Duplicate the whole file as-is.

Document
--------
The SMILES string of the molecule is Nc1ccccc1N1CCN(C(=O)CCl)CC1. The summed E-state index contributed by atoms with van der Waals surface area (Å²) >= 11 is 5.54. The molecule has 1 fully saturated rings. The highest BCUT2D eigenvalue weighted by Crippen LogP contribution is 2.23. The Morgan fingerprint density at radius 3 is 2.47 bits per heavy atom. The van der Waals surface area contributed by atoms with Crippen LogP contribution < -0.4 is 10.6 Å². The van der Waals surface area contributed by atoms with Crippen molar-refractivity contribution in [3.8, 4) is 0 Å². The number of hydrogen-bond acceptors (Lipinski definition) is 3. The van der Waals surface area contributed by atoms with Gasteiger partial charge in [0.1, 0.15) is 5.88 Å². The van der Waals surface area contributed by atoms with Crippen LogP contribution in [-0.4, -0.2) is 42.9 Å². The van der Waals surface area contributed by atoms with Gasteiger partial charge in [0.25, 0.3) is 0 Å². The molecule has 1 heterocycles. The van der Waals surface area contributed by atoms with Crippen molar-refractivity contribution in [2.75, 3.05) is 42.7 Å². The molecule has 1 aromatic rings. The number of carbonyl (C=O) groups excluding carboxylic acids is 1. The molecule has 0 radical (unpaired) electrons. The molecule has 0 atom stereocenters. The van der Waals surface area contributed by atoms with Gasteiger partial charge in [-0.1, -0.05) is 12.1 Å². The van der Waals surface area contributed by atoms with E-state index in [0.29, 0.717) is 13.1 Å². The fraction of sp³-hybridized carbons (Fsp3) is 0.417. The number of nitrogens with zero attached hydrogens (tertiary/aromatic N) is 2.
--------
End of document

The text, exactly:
The SMILES string of the molecule is Nc1ccccc1N1CCN(C(=O)CCl)CC1. The summed E-state index contributed by atoms with van der Waals surface area (Å²) >= 11 is 5.54. The molecule has 1 fully saturated rings. The highest BCUT2D eigenvalue weighted by Crippen LogP contribution is 2.23. The Morgan fingerprint density at radius 3 is 2.47 bits per heavy atom. The van der Waals surface area contributed by atoms with Crippen LogP contribution < -0.4 is 10.6 Å². The van der Waals surface area contributed by atoms with Crippen molar-refractivity contribution in [3.8, 4) is 0 Å². The number of hydrogen-bond acceptors (Lipinski definition) is 3. The van der Waals surface area contributed by atoms with Gasteiger partial charge in [0.1, 0.15) is 5.88 Å². The van der Waals surface area contributed by atoms with Crippen LogP contribution in [-0.4, -0.2) is 42.9 Å². The van der Waals surface area contributed by atoms with Gasteiger partial charge in [0.25, 0.3) is 0 Å². The molecule has 1 heterocycles. The van der Waals surface area contributed by atoms with Crippen molar-refractivity contribution in [2.75, 3.05) is 42.7 Å². The molecule has 1 aromatic rings. The number of carbonyl (C=O) groups excluding carboxylic acids is 1. The molecule has 0 radical (unpaired) electrons. The molecule has 0 atom stereocenters. The van der Waals surface area contributed by atoms with Gasteiger partial charge in [-0.1, -0.05) is 12.1 Å². The van der Waals surface area contributed by atoms with E-state index in [0.29, 0.717) is 13.1 Å². The fraction of sp³-hybridized carbons (Fsp3) is 0.417. The number of nitrogens with zero attached hydrogens (tertiary/aromatic N) is 2.